Functional movement disorder gender, age and phenotype study: A systematic review and individual patient meta-analysis of 4905 cases
Number of pages
SourceJournal of Neurology, Neurosurgery, and Psychiatry, 93, 6, (2022), pp. 609-616
Article / Letter to editor
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SW OZ BSI KLP
PI Group Affective Neuroscience
Journal of Neurology, Neurosurgery, and Psychiatry
Subject230 Affective Neuroscience; Experimental Psychopathology and Treatment
Functional movement disorder (FMD) is a common manifestation of functional neurological disorder presenting with diverse phenotypes such as tremor, weakness and gait disorder. Our current understanding of the basic epidemiological features of this condition is unclear. We aimed to describe and examine the relationship between age at onset, phenotype and gender in FMD in a large meta-analysis of published and unpublished individual patient cases. An electronic search of PubMed was conducted for studies from 1968 to 2019 according to Preferred Reporting Items for Systematic Reviews and Meta-Analyses guidelines. Individual patient data were collected through a research network. We described the distribution of age of onset and how this varied by gender and motor phenotype. A one-stage meta-analysis was performed using multilevel mixed-effects linear regression, including random intercepts for country and data source. A total of 4905 individual cases were analysed (72.6% woman). The mean age at onset was 39.6 years (SD 16.1). Women had a significantly earlier age of onset than men (39.1 years vs 41.0 years). Mixed FMD (23.1%), tremor (21.6%) and weakness (18.1%) were the most common phenotypes. Compared with tremor (40.7 years), the mean ages at onset of dystonia (34.5 years) and weakness (36.4 years) were significantly younger, while gait disorders (43.2 years) had a significantly later age at onset. The interaction between gender and phenotype was not significant. FMD peaks in midlife with varying effects of gender on age at onset and phenotype. The data gives some support to ‘lumping’ FMD as a unitary disorder but also highlights the value in ‘splitting’ into individual phenotypes where relevant.Data are available upon reasonable request.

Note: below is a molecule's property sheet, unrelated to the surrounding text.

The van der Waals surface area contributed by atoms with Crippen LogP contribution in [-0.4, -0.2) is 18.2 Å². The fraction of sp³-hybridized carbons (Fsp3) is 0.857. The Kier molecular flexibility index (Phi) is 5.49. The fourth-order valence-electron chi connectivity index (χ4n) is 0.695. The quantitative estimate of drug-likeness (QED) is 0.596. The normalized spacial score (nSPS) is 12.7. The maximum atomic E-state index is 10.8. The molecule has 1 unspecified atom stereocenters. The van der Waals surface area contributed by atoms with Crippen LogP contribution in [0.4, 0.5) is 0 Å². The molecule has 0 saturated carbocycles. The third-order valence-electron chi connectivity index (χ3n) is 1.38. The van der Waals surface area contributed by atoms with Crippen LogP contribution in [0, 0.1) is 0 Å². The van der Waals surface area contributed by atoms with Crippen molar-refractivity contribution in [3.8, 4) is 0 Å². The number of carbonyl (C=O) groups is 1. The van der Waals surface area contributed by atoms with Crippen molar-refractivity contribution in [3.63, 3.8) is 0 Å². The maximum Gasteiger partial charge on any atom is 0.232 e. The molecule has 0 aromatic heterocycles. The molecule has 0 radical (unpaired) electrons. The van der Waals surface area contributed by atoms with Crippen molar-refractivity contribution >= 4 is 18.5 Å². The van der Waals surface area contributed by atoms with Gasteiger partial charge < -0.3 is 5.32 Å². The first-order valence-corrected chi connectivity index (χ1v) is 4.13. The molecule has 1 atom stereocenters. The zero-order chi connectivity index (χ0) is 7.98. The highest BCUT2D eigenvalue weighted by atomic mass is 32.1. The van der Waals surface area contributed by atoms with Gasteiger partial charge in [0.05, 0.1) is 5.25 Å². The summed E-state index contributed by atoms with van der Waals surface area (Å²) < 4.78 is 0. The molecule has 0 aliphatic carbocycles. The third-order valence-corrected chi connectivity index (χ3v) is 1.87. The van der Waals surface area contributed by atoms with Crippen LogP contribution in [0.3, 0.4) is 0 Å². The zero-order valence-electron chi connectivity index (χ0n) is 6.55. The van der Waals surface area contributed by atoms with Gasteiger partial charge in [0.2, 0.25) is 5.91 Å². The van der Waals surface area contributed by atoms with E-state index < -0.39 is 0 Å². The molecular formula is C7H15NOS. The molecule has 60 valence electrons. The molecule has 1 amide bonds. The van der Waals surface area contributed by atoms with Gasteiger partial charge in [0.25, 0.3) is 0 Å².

This item appears in the following Collection(s)
- Academic publications 
- Donders Centre for Cognitive Neuroimaging 
- Faculty of Social Sciences 
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